Genelabs Technologies Inc. (NASDAQ:GNLB) told shareholders at itsannual meeting Thursday that steroids administered to subjectsparticipating in the Phase II trial of its anti-AIDS drug GLQ223 mayhave influenced the results."When steroid usage is taken into account in the statistical analysis,GLQ223 shows encouraging evidence of drug activity in this studypopulation," said Kenneth Gorelick, the company's vice president ofmedical and regulatory affairs.Genelabs was using the occasion of its annual meeting to announce thecompleted analysis of the GLQ223 (alpha-trichosanthin) trial, whichmay shed light on the preliminary results reported in October 1993 atthe 33rd Interscience Conference on Antimicrobial Agents andChemotherapy.At that time, the Redwood City, Calif. company said GLQ223 hadproven more effective in reducing viral load in AIDS patients thaneither AZT or a combination of AZT and GLQ223. However, theynoted, the results did not demonstrate a statistically significantadvantage. Viral load refers to the number of HIV viral particles thatcirculate in the blood, according to Gorelick.The study also found that viral load was a better predictor of diseaseprogression than CD4 cell count, a commonly-used measure.Generally, the lower the CD4 cell count, the further progressed thedisease.Gorelick told BioWorld that patients using AZT in the Phase II trial didnot use steroids, and had been on the drug for an average of two years.However, Gorelick said, after consultation with some AIDS-advocacygroups with whom Genelabs was working, subjects taking GLQ223were given steroids such as prednisone and dexamethasone to combatflu-like and allergic reactions to GLQ223.After accounting for the effect of steroids, which are known to lowerlymphocyte counts, Gorelick said, "It appeared that GLQ223, alone orin combination with AZT, had an effect on the primary endpoint thatwas encouraging. The endpoint was to improve the time to treatmentfailure, defined either as a 25 percent decline in CD4 counts sustainedfor at least six weeks, the development of AIDS related symptoms, ordeath."Gorelick said Genelabs intends to publish the results of the study in apeer-reviewed journal. The company will submit a full report to theFDA and meet with the agency regarding the requirements for a PhaseIII trial. Genelabs is also negotiating with potential corporate partnersto expedite the development and commercialization of GLQ223.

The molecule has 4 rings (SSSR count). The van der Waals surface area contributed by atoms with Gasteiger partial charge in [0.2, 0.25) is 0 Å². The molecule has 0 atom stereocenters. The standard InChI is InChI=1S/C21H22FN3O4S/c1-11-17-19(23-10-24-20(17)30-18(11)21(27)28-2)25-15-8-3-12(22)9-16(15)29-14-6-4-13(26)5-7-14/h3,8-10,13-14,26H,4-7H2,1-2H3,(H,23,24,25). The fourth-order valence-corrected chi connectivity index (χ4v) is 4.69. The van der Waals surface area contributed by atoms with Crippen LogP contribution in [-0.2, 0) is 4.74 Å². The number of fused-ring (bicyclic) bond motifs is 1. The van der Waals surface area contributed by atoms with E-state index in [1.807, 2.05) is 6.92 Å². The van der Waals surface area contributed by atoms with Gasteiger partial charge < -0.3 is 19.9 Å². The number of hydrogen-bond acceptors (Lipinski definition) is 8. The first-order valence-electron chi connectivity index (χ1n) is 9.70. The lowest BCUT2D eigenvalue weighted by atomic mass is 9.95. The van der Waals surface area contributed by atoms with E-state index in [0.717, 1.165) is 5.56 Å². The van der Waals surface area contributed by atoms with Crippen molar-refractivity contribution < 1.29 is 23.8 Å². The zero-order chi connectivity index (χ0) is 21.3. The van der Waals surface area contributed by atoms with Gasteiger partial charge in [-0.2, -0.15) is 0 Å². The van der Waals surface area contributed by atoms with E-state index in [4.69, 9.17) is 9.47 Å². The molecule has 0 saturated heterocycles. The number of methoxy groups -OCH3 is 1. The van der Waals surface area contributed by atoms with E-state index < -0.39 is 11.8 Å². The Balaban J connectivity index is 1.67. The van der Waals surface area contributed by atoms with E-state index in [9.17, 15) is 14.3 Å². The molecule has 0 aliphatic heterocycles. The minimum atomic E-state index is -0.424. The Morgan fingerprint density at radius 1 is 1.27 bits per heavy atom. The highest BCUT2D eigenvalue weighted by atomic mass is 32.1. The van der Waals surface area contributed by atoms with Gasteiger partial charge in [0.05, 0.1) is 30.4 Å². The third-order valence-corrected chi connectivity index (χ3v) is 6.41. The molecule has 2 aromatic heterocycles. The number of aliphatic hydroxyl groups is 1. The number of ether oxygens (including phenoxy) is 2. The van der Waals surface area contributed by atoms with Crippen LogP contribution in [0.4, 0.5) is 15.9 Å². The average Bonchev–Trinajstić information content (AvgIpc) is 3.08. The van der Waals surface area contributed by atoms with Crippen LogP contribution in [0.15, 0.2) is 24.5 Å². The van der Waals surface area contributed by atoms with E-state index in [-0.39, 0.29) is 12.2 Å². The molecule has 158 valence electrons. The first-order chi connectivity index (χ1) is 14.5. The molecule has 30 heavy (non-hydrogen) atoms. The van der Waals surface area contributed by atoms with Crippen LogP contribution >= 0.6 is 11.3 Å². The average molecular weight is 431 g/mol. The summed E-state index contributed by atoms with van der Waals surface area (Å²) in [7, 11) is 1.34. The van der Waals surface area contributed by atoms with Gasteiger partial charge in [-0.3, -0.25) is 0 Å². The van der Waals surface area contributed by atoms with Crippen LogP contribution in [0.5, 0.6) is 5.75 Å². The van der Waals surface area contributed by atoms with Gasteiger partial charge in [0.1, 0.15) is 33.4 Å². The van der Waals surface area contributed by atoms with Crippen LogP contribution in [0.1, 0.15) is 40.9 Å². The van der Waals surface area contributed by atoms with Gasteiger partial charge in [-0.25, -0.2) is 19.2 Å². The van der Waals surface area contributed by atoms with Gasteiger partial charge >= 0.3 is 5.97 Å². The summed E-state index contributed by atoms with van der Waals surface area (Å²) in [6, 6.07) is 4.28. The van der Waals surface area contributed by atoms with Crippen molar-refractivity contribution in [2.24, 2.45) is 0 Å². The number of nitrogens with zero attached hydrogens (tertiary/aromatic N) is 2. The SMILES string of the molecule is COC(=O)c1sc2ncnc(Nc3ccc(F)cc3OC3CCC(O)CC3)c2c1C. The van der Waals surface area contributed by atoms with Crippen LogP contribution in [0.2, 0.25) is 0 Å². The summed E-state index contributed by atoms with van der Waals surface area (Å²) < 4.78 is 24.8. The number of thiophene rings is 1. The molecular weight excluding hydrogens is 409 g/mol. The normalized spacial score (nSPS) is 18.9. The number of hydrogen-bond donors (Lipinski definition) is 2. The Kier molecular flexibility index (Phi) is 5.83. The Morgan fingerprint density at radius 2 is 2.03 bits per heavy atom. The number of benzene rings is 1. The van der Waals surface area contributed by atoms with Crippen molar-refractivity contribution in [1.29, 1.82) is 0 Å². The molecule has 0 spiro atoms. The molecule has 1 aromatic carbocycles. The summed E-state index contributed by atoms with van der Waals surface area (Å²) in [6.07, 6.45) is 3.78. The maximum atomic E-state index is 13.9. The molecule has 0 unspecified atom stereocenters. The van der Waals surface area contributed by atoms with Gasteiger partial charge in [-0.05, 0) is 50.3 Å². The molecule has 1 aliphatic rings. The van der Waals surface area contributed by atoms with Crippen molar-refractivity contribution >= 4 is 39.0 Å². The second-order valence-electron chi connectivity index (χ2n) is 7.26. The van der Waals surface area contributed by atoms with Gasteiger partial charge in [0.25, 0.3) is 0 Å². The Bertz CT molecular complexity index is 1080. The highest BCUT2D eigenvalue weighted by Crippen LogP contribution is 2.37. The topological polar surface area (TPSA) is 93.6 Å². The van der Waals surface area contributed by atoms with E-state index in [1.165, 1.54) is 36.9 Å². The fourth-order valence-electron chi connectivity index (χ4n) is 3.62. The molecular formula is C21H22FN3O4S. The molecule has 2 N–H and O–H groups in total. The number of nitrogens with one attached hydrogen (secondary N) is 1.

-- Philippa Maister

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